Another piece of the autism puzzle may be falling into place. Researchers at Yale think they've stumbled on a marker in the placenta that could diagnose the spectrum disorder earlier than ever before. And by early, they mean when a baby is first born.
Imagine, no more waiting until you notice something is off and then waiting for a diagnosis! It all sounds too good to be true.
Maybe. Then again, maybe not.
The lead doctor on the study says we don't yet have enough information for what he called a "definitive" autism test at birth. But when researchers looked at the placenta tissue from 117 children born to families who already had a child with autism and compared them to placentas from 100 babies born into families in which no older children had autism, they found what are being described as "abnormal structures" were much more common in the high risk group.
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If doctors can start examining placenta tissue and find those markers, that means they could get parents autism diagnoses earlier than the typical 3 or 4 years old. Even more importantly, that means parents could get their kids intervention services earlier.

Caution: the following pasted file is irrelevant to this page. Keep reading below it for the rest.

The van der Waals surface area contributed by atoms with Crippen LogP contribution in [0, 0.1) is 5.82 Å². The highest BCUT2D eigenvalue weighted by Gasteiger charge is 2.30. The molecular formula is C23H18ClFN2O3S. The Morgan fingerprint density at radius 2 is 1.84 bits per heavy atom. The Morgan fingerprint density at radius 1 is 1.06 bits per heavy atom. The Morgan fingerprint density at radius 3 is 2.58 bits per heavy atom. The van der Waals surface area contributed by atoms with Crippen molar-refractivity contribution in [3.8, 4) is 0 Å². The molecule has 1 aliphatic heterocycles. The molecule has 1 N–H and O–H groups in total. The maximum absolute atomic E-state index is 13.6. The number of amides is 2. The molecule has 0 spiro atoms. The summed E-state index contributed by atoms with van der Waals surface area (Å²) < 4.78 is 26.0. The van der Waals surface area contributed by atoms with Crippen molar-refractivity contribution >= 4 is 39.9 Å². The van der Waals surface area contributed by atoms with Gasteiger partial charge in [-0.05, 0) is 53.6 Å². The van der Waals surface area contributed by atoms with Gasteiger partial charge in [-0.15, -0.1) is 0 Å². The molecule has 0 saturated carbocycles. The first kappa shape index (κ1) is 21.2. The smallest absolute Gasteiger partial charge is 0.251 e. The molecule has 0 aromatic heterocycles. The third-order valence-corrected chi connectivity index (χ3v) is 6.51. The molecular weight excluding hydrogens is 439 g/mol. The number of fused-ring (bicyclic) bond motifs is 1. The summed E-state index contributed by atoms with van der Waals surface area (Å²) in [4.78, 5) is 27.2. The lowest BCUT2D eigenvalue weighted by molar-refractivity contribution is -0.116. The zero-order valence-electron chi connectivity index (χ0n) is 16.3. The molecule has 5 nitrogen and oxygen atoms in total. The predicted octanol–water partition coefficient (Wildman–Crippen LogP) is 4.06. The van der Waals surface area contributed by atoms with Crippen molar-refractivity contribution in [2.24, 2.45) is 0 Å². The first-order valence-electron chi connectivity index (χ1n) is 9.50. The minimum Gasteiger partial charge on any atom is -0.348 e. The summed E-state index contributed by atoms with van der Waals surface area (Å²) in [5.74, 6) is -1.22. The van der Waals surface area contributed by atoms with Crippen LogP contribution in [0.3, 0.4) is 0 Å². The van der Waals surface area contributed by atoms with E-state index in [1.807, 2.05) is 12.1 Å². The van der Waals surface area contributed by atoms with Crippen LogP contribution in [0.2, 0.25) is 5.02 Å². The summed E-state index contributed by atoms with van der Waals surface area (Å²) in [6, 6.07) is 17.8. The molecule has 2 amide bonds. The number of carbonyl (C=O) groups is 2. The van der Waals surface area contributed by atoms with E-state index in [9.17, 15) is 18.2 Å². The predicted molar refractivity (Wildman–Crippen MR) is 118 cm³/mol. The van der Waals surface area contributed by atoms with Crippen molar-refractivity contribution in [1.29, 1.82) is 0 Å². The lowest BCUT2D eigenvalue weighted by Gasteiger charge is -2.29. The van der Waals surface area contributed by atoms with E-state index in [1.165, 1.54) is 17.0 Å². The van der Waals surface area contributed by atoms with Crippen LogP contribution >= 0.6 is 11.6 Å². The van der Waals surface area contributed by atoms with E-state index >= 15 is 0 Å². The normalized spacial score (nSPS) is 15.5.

It's those services, after all, that tend to make the biggest difference for kids on the spectrum. After all, there is no cure for autism, but therapies and assistive technologies help improve the quality of life for a kid on the spectrum. The earlier they start, the more effective those therapies can be, and the better quality of life you provide a child.
If these doctors can turn this into a test done in maternity wards across the nation (or heck, the world), they could change countless lives.
Would you have your placenta tissue tested if this went mainstream?
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